So, what’s going on here? The big home lenders have a tendency to fit square pegs on round holes. Their bean counters go by the numbers and try to turn an art into a science - and you didn’t fit. The ag lenders look at things closer and are willing to accommodate the square pegs, but they are awfully conservative and, because the risk is perceived greater and their administrative costs higher, they need a greater return, hence the 6%. Why they regard lending on land as risky, I cannot fathom. It does not burn down, blow down, or depreciate in the manner that homes can. And no new land is ever made; we are stuck with what we have.
Here’s an extreme example. Don came to us from Massachusetts where he farmed extensively on rented land only he had insufficient facilities to do what he really wanted to do - milk cows. He talked with a mortgage broker (who actually charged him several thousand dollars, cash, ahead of time - non-refundable, too), told him his plans, what he wanted to do, what he did for a living, what his background was. The broker told him to go ahead, go to NY and find that farm. So he did, and went back to the broker, purchase contract in hand. Things went along for some weeks and he didn’t seem to be making real progress toward getting the loan he expected. So, Don went to the broker again and found out the horrible truth: the broker either never listened or didn’t believe him when he initially told him he wanted to get a farm. He also didn’t read the contract he’d had in his hands for 6 weeks. It clearly specified that there were 214 acres, that he was getting all the equipment to milk, feed and clean cattle, that he was buying 250 head of cattle and a full line of farm machinery and tractors, each one clearly enumerated separately in the contract. The farm was $325.000 and the cattle and machinery $425,000. And he was shocked, just shocked to find this out - but not as shocked as Don was.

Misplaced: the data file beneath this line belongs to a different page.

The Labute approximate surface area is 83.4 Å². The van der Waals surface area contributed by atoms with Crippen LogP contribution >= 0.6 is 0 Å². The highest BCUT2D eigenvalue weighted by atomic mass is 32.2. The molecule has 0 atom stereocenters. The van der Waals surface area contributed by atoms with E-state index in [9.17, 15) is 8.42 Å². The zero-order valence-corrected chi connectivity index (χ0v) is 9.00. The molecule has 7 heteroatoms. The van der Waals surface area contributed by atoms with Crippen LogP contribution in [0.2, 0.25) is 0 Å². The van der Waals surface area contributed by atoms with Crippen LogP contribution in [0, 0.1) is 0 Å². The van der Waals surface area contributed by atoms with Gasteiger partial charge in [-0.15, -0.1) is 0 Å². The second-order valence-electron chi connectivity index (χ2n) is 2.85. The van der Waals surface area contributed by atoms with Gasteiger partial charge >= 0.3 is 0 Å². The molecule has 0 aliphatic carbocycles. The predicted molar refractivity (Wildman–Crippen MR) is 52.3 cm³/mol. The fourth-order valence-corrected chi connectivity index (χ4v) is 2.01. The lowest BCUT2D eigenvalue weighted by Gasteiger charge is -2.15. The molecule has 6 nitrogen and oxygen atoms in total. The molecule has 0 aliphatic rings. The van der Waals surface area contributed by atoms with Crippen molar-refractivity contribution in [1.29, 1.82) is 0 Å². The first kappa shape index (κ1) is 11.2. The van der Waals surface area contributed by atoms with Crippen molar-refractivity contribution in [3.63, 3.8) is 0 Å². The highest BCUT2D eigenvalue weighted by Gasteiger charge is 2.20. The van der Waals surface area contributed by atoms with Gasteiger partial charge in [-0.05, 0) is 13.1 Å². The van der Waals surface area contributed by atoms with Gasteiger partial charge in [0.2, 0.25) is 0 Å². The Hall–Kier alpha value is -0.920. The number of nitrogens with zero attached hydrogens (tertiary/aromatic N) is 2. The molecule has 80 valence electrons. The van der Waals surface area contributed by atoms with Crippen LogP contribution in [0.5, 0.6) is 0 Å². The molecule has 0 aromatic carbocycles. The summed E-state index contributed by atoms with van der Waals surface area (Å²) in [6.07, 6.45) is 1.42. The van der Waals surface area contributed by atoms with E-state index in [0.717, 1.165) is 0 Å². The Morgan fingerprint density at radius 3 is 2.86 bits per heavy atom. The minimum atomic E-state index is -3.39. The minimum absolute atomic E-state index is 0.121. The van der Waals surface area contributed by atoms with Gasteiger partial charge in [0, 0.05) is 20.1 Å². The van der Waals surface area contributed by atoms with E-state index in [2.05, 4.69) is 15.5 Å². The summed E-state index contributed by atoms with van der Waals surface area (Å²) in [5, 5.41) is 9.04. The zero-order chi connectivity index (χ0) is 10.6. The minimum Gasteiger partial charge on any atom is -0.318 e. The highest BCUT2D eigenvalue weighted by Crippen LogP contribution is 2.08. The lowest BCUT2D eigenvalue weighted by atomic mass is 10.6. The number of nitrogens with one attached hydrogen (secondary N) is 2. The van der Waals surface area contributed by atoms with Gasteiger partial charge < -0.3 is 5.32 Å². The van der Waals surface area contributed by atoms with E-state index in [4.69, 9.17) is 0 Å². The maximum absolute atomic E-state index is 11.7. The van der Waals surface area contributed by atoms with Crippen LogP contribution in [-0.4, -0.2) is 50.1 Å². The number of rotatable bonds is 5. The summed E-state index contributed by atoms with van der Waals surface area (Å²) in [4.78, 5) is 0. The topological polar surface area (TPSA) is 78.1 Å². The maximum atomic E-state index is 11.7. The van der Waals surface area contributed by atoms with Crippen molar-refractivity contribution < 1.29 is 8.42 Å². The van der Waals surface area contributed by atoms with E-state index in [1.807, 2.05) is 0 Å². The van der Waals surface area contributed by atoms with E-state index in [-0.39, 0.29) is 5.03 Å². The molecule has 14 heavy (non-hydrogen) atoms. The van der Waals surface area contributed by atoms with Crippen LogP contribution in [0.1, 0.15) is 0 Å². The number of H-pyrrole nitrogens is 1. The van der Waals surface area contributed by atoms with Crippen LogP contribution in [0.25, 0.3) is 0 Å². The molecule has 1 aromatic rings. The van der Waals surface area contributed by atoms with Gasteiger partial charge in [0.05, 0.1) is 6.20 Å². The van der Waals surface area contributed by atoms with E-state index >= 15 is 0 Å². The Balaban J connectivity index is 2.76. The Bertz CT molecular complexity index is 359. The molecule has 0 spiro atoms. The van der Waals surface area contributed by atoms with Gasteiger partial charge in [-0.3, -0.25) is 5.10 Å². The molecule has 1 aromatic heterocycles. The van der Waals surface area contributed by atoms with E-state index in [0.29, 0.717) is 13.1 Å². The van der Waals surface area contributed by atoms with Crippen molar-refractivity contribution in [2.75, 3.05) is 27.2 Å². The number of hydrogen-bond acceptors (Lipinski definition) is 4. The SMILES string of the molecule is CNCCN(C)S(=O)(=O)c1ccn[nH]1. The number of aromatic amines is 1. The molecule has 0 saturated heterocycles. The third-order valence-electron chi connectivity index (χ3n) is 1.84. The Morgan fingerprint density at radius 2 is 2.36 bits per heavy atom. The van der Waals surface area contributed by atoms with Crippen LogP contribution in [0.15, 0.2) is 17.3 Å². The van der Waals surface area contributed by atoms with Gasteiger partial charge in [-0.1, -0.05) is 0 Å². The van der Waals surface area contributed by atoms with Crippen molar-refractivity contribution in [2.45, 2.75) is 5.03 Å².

But the broker didn’t give up. After some research, he announced that he’d figured out a way to handle this. Don was hit up for $2000 to hire an appraiser so they could continue with the sale. This is no big deal; he’d have to pay an appraiser with whatever lender he went with, only the going rate at he time as $500, not $2000. I found about the cost only later.
So on the appointed day, I met the appraiser and showed him the place. It was immediately obvious that his knowledge of farming was about equal to my understanding of quantum physics (I’ve heard of it and knew how to spell it). And then I found out what he was doing; he turned in a figure of $750000 like we wanted, but on the farm alone. The stock and equipment were ignored, despite what the contract stipulated. On a lucky day I might have got $400,000 for the farm if I could have found a rich and dumb buyer (that never happens: rich buyers are NOT dumb). The $750000 figure was totally bogus. And that explained, I figured, the high price of the appraisal. He had a price for which he’d put both his license and his livelihood on the line. A cheap price too.
So, asking anyone if they are pre-qualified is not something that we do. But we do attempt to find out about their particular situation, what assets they have, if they need to sell anything before buying, what their farming plans are, what their experience is. DO they have cattle now? Machinery? What do they owe on it? Ages of cattle and machinery? What kind of milk production? These sort of things we want to find out about, if the buyer will not be offended by our prying (some will be, you can’t ask these things crassly), and then we form our own opinion about what they can afford and try to steer them in that direction if we can. And I have a little lecture I sometimes give them about over-zealous and over-optimistic mortgage brokers and the crazy fear that some have about lending on land.